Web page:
Ronnie Katz, wife of Marc, mother of Amy and Jacob, grandmother of Violet, Mikayla and Miles, and a woman who enriched the lives of Great Neck families for more than 30 years, died Sunday at the age of 67.
Her husband, Marc Katz, a public relations and advertising specialist, said the two first met on a blind date and became inseparable leading up to their wedding in 1977.
“We formed a partnership that lasted 42 years,” Katz said. “A partnership in marriage, in business, in Judaism, in family, and as you can see, a partnership that resulted in two unbelievable children who have made us so very proud every single day.”
The two moved to Great Neck in 1980, the same year Katz Communications, a public relations and advertising firm, opened for business, Marc said. Years later, Ronnie became the manager of KC Graphics, a graphic design, printing, and invitation firm that first opened on Cuttermill Road in the Plaza.
Once Amy, 36, was born, Ronnie earned the title of “Mommy,” a job only rivaled by one that would come years later, her daughter said.
“Although the job she first wanted was to be a mommy, the job she loved equally as much was to be a grandma,” Amy said.
“I will never forget the pure joy in Mom’s eyes when she met Miles for the first time and everytime she held our sweet boy,” Jacob, 32, said.
Outside of her nuclear and then growing family, her husband said, Ronnie spent close to half of her life contributing her time and efforts to the families within the Great Neck Community.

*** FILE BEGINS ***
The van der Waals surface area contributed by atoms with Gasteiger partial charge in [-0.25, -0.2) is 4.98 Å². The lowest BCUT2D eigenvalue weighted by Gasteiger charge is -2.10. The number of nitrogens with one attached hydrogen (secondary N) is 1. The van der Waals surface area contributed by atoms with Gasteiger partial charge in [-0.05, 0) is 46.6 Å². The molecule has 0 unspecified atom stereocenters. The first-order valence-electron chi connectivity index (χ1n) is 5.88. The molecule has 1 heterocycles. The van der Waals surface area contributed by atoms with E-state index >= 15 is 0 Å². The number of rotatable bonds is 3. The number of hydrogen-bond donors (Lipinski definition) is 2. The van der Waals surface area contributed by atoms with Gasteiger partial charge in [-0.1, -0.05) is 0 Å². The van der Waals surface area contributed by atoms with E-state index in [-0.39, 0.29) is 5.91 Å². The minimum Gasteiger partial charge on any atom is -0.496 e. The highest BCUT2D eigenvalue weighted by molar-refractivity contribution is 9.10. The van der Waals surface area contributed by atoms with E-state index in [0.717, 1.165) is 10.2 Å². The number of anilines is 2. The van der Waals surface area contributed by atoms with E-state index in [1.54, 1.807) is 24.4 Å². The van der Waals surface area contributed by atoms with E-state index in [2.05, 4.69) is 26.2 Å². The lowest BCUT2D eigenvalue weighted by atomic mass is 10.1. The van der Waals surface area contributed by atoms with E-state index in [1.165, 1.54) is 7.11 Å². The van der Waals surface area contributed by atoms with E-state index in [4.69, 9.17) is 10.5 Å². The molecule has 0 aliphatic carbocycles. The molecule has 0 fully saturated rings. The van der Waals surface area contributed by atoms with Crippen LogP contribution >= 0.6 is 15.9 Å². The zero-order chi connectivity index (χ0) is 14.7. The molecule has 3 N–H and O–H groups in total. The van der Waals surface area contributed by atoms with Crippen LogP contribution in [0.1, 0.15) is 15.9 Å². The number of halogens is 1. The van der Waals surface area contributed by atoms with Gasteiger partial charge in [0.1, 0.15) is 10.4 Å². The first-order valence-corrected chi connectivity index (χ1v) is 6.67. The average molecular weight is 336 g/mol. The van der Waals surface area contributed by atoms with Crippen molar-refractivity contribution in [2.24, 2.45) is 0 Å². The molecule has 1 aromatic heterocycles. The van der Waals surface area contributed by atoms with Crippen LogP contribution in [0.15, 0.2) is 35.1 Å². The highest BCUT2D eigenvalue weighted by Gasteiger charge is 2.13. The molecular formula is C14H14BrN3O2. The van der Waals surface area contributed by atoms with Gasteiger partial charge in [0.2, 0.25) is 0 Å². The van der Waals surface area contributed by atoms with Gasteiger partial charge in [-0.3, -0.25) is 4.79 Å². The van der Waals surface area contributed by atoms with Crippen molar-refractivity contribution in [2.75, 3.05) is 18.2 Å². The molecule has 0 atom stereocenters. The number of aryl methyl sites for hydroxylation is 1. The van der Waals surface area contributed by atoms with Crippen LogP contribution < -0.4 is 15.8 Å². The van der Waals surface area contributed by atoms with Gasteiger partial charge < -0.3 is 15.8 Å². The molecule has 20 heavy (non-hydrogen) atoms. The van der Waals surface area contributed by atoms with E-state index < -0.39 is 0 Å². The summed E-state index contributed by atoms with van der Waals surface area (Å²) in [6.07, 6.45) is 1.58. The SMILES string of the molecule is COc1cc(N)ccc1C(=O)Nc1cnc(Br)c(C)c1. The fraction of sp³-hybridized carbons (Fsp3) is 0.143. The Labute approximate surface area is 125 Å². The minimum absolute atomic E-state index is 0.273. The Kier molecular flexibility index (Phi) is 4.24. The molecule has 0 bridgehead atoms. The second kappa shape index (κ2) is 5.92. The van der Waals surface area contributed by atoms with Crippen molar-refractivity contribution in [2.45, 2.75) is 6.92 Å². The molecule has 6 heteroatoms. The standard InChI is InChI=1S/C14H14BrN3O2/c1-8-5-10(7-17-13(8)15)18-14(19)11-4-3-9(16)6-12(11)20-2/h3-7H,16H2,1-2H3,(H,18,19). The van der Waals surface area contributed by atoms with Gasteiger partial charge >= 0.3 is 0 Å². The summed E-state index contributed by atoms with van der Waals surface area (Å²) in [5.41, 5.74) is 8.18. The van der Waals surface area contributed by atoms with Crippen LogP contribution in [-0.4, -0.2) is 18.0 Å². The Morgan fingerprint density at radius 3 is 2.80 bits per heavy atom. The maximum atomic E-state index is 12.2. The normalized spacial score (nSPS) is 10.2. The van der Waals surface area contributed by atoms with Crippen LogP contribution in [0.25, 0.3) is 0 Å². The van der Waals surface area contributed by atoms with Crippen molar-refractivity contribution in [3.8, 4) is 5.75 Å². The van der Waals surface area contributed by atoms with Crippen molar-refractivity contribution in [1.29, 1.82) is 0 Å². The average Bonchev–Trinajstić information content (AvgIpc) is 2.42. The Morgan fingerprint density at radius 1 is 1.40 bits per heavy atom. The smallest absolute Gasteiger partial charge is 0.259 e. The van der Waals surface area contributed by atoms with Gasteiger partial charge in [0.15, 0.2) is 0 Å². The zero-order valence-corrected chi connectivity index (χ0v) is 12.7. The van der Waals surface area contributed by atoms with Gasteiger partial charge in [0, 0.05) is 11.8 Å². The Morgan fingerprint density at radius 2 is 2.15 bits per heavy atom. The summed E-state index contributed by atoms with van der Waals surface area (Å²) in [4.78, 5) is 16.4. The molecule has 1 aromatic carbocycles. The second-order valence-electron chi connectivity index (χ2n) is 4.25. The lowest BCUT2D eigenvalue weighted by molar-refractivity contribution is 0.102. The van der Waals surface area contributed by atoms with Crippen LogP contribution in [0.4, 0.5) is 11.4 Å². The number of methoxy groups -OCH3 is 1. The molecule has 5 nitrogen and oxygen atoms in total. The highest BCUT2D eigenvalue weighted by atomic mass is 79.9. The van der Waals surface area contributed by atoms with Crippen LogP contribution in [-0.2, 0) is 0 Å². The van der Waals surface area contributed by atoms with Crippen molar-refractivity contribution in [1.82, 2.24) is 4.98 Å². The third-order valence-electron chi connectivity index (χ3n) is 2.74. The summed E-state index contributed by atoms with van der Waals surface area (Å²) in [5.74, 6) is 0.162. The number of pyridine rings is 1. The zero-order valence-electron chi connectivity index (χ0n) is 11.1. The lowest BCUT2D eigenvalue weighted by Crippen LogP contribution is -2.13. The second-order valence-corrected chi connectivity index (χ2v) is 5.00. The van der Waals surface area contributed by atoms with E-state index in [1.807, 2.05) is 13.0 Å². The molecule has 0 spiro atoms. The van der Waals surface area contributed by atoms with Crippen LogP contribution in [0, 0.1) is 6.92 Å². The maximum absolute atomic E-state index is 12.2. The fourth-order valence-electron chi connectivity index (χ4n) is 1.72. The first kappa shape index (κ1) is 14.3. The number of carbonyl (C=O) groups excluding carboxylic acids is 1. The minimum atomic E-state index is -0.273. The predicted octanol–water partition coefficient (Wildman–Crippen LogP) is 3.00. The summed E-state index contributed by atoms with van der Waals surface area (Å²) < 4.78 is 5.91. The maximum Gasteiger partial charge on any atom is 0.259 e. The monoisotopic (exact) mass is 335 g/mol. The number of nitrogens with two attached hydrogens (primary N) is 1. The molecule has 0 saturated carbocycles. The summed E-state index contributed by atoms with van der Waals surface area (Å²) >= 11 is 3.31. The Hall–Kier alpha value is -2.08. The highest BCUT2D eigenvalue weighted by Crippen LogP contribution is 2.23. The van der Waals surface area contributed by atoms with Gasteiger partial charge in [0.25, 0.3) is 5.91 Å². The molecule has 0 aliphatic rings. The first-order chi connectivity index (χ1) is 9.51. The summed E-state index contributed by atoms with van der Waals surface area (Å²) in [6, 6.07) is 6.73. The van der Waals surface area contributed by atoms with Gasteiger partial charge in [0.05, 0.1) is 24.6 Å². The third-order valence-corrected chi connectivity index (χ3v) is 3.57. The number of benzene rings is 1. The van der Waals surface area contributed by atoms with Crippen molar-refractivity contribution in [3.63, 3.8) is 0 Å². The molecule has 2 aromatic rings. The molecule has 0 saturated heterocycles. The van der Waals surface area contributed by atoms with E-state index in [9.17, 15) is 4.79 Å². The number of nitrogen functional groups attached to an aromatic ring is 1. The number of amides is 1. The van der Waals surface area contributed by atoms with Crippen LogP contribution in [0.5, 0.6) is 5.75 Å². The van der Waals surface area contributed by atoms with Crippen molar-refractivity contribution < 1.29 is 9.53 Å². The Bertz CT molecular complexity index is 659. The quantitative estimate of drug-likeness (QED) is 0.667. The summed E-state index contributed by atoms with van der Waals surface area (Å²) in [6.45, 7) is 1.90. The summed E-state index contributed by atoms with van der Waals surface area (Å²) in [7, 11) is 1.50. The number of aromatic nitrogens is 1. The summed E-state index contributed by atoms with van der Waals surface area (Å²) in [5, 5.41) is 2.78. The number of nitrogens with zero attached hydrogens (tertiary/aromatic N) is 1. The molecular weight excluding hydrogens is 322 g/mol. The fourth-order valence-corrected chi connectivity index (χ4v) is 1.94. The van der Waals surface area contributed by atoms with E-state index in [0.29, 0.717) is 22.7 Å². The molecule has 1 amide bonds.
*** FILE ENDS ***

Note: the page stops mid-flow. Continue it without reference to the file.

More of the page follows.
Ronnie was very involved as a member of the Parent Teachers Association within the Great Neck Public Schools District, he said.
A member of Temple Israel since 1980, Ronnie served two terms on the temple’s board of trustees and helped introduce Tot Shabbat, a weekly program that has cultivated family-centered education in the Jewish community for more than 30 years, to the congregation.
“Ronnie also chaired the high school education committee for many years at Temple Israel, and she served as president of the Great Neck Hadassah,” Marc said. “She and I founded the Temple Israel Couples Club, a group that brings younger couples together for social purposes.”
“She touched so many of us and had such a wide and deep connection with so many of us within and beyond our congregational family,” Temple Israel Senior Rabbi Howard Stecker said.
In 2018, the congregation honored Ronnie for developing and conducting services for so many years. The event was organized by parents of children who attended her service throughout the years, Marc said.
Some other hats that Ronnie metaphorically wore throughout her life, Marc said, were that of an avid tennis player, chef, knitter/sewer, friend to many and a fighter against ovarian cancer.
Ronnie was diagnosed 5 1/2 years go, Marc said, but still was able to work and take care of her family and home.
“She managed it very well for most of that time,” Marc said. “It was only since the end of last year that more serious problems arose.”
Ovarian cancer, he said, differs from other forms of the disease because not many women realize they have it until much later on after it has progressed.
For the past five years, Jacob has organized a growing group of walkers and financial donors who participate in a yearly event for Tell Every Amazing Lady, an organization whose goal is to alert women to the early signs of ovarian cancer.
Marc said Jacob’s efforts, along with those who participate, has resulted in one of the largest teams each year, both in terms of physical participants and money raised.
“A comment said to me earlier sums it up perfectly: ‘Remember not what she died from, but what she lived for,’” Marc said.
Whether it is the Tot Shabbat program or a recipe for a mouth-watering coffee cake, the memory of Ronnie Katz is very much present throughout Great Neck.